The FAIS Act states that, a person may not act or offer to act as a financial services provider unless such a person has been issued with a licence. More specifically, an application for authorization by an applicant not domiciled in South Africa, must be submitted to the FAIS Registrar. Regulations issued under the FAIS Act state, among others, that no person may in any manner or by any means, whether within or outside South Africa canvass for market or advertise any business related to the rendering of financial services by any person who is not an authorized financial services provider or a representative of such a provider. The regulations issued under the FAIS Act also state that a person who is not authorized may not in any manner or by any means: (i) publish any advertisement, communication or announcement directed to clients; or (ii) use any name, title or designation, which implies that such a person is an authorized financial services provider or a representative of such provider.

The PFA

On the other hand the Pension Funds Act No. 24 of 1956 (“PFA”) states that, no person shall administer on behalf of a pension fund, the investments of such a pension fund unless the PFA Registrar has in a particular case or general granted approval. In clarifying the position the Circular states that, where foreign investments are made by a foreign investment manager in terms of an investment mandate from a pension fund, the investment manager must obtain approval in terms of the PFA prior to accepting any pension fund investments. Where foreign investments are held through an investment product managed by a locally approved investment manager, long-term insurer or collective investment scheme, no prior approval is required in respect of the foreign investment manager.

The requirement that foreign-based financial services providers who administer investments of pension funds must be registered will obviously be of great concern for boards of trustees.  In this regard section 7D (f) of the PFA states that one of the duties of a board of trustees shall be to ensure that the rules and the operation and administration (including investment administration) of the fund comply with the PFA, the Financial Institutions (Protection of Fund) Act, 2001 and all other applicable laws. It is also worth noting that PF Circular No. 130 on Good Governance of Retirement Funds states, among others, that the board of trustees of a pension funds should “only make use of licensed/accredited/approved entities or professional advisors where regulators and or independent standard setting bodies can attest to their fitness and propriety”.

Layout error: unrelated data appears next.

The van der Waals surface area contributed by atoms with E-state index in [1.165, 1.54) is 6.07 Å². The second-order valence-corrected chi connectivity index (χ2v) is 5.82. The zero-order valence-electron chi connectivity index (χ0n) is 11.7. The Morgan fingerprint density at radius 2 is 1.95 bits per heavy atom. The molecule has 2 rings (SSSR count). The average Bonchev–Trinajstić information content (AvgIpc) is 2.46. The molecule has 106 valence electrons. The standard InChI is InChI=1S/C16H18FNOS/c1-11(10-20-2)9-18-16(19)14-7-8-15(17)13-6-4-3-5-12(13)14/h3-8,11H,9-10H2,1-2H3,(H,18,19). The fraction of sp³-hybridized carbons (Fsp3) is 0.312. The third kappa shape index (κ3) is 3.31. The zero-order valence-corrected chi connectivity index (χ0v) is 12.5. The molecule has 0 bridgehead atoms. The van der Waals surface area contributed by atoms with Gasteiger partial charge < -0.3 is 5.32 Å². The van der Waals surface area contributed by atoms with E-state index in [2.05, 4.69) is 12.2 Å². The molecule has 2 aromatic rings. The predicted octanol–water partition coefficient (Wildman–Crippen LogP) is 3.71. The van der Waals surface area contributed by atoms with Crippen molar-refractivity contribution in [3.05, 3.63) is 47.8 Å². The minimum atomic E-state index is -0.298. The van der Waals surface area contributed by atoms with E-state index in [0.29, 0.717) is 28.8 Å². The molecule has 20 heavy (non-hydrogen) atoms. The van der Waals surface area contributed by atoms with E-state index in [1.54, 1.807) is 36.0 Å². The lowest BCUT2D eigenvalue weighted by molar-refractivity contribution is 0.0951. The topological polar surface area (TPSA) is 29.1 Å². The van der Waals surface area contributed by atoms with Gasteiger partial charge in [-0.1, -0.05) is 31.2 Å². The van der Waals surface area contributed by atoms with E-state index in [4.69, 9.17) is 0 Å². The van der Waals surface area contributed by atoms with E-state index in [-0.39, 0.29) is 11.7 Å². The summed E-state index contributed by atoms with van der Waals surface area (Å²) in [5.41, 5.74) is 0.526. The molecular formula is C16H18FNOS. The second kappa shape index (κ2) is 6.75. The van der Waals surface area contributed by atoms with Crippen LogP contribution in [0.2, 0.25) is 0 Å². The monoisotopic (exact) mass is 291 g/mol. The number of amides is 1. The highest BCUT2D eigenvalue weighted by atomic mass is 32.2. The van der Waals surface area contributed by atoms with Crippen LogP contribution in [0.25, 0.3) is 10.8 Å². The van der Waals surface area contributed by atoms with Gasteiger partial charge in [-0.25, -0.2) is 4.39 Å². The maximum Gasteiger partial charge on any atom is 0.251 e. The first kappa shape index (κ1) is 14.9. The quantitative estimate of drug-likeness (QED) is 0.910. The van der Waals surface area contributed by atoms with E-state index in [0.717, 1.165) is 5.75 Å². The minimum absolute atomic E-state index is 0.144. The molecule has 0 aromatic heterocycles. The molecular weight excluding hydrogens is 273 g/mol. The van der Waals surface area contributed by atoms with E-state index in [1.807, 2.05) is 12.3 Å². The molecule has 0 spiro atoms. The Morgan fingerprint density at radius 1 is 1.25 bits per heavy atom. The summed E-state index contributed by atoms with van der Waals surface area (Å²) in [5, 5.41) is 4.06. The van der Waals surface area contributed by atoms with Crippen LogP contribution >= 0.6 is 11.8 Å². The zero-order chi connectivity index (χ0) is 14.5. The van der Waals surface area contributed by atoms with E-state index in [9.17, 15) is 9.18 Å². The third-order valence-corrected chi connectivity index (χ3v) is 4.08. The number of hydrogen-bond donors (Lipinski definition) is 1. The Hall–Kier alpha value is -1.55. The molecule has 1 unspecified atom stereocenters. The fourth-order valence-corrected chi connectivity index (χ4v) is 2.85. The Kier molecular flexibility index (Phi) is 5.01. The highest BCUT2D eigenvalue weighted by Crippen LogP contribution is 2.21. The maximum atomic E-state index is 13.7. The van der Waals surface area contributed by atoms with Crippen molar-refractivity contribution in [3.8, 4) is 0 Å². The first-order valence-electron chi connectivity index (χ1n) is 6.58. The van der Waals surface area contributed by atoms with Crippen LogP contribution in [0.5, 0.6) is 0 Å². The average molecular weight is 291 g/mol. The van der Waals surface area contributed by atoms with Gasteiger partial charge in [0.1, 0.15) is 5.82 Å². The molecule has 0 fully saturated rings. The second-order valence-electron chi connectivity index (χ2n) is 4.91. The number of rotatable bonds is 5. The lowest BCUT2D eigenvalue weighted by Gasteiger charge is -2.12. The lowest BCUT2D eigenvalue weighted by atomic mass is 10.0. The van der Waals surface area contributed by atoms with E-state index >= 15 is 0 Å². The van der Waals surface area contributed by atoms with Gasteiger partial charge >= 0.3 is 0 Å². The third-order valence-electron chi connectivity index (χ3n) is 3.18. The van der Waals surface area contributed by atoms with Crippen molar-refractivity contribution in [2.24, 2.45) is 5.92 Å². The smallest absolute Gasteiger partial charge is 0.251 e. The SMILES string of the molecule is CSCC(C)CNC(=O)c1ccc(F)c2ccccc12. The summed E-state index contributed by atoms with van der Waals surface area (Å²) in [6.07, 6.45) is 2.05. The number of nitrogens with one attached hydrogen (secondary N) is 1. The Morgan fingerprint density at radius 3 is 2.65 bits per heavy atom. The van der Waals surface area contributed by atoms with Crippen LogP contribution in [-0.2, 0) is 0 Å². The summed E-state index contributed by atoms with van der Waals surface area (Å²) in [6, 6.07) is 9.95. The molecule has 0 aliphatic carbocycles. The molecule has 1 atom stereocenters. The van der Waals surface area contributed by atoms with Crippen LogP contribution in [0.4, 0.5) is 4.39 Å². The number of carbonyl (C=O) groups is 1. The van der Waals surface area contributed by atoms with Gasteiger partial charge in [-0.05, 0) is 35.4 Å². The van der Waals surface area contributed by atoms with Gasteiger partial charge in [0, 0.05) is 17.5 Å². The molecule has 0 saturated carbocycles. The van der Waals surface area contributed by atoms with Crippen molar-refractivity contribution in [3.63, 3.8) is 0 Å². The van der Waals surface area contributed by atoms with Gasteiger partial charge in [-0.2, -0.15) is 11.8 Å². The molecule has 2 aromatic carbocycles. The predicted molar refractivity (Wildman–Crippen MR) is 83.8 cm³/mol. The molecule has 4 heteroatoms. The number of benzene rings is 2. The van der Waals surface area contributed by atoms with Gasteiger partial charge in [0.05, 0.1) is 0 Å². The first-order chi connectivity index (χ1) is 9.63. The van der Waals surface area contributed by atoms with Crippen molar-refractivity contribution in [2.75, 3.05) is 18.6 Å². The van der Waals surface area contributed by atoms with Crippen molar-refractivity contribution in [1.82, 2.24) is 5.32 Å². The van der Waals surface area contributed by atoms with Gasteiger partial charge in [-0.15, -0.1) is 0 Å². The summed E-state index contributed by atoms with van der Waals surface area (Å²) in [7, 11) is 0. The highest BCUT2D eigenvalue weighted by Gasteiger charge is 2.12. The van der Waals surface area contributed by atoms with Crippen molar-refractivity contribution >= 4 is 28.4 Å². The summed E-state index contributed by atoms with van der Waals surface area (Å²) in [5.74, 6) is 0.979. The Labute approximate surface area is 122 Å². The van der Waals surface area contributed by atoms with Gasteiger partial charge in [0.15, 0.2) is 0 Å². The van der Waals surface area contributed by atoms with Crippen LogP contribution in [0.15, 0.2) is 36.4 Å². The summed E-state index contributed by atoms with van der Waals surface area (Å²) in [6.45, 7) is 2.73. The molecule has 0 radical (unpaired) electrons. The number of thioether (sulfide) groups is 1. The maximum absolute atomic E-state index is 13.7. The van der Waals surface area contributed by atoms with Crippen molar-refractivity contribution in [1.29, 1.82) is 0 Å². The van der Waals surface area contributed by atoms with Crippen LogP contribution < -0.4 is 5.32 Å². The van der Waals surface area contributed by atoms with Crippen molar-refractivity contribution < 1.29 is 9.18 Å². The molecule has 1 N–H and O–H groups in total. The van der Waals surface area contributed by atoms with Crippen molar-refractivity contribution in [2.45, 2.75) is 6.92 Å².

The Circular

The Circular does not amend the FAIS Act, what it does is convey the seriousness with which the FAIS Registrar and the PFA Registrar regard conduct of business without authorization. The Circular clarifies that foreign-based financial services providers, who are currently doing business in South Africa without authorization, must submit applications for authorization on or before 31 March 2010. Such authorization has to be sought under the FAIS Act and the PFA.

In addition, the Circular states that a foreign-based financial services provider who renders or intends to render financial or investment services or in anyway canvass for such business directly or through the services of a consultant or advisor, must be authorised as a financial service provider or a representative of a provider in terms of FAIS. A foreign-based financial services provider who obtains authorization under the FAIS Act will be automatically granted authorization in terms of the PFA.

Conclusion

For those foreign-based financial services providers who are conducting business from outside South Africa without authorization, the message is that the FAIS Registrar and the PFA Registrar are increasing their focus on their cross border business operations. In fact South African pension funds who have as investment administrators foreign-based financial services providers are putting pressure on administators to register with the FSB and the PFA registrar. Failure to register may result in the South African pension fund terminating its mandate with the investment administrator.

For trustees of pension funds the message is that they have to ensure that the foreign –based financial services providers who are advising them or providing investment administration services are authorised to do so by the FAIS Registrar and the Pensions Funds Registrar.  That those financial services are being provided outside South Africa makes no difference.

Francisco Jabulani Khoza

Partner (Investment Management Practice)

 Bowman Gilfillan Inc.

11 May 2010